Chord progression generator or tips?
Old 11th June 2008
  #1
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Chord progression generator or tips?

I have learned a little music theory and it helped me understand the basics of scales/modes and resolving chord progressions. Prior to this I intuitively knew what sounded right and it was good to learn some theory to explain but more importantly to help solve problems.

Since I can't play piano I still clumsily struggle to put together chord progressions by a combination of sloppy keyboard playing attempts and a lot of editing to fix things. It is usually very frustrating to have a clear idea in my head of the complex chord progression I want and then have to spend a loooong time slowly adjusting each chord and moving around notes until I get it right. Someone who is a properly trained musician could probably do this in seconds.

I am looking for tools / tutorials to help me form chord progressions. I have googled but mainly found stuff for guitar (e.g. chord progression generators).
I am especially interested in more complex chord progressions and ones based on more interesting modes. I like modes that are a little darker, moodier and trippy. Stuff with minor 7 and diminished chords for example.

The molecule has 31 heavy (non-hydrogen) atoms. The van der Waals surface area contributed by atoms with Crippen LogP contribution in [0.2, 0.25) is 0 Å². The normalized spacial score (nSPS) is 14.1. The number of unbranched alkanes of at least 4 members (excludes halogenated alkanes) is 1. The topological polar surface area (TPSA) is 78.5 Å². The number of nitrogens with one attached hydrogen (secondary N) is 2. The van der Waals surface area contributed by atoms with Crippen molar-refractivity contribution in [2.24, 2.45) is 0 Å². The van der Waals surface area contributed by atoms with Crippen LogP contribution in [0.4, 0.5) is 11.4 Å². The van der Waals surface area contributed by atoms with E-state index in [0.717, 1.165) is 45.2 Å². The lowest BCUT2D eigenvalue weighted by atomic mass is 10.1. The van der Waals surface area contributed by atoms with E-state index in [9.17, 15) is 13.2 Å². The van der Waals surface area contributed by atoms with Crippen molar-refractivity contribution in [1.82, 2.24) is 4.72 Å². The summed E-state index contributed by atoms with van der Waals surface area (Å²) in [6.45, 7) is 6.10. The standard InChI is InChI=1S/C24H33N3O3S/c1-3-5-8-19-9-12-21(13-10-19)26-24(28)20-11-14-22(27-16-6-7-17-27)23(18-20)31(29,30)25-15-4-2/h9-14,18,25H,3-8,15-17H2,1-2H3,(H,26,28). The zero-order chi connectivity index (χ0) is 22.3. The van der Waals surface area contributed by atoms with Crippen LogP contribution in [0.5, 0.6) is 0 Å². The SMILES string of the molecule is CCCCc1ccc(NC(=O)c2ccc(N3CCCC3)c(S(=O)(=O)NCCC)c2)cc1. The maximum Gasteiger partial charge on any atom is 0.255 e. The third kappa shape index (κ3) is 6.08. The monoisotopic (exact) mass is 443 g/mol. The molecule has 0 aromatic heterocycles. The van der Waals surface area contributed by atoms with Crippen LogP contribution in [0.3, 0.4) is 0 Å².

Any tips?
Old 11th June 2008
  #2
Gear nut
 

Chord Progressions
Piano Chord Chart - 8notes.com

I visit this site or somthing like it...generate a progression...then you can do some reading on extending/modifying chords to spell out more nuanced sounds....

just reference the chords you don't know in a piano chord chart...
Old 14th June 2008
  #3
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Cognitone Music Prototyping

check out Harmony Navigator.

For chord progression hints I wouldn't look any further, this program is just amazing. There is a preset that gives chord progression hints.

Ben
Old 14th June 2008
  #4
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Quote:
Originally Posted by barbital View Post
Cognitone Music Prototyping

check out Harmony Navigator.

For chord progression hints I wouldn't look any further, this program is just amazing. There is a preset that gives chord progression hints.

Ben
+1

it's a great tool for learning and writing ...
imho the best and most complex.
Old 15th June 2008
  #5
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Quote:
Originally Posted by barbital View Post
Cognitone Music Prototyping

check out Harmony Navigator.

For chord progression hints I wouldn't look any further, this program is just amazing. There is a preset that gives chord progression hints.

Ben
Thanks for the heads up on this... Looks like a nice app.
Going to check it out.
Old 15th June 2008
  #6
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Old 15th June 2008
  #7
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Old 15th June 2008
  #8
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Nice, but none seem to be on OS X... [sulk]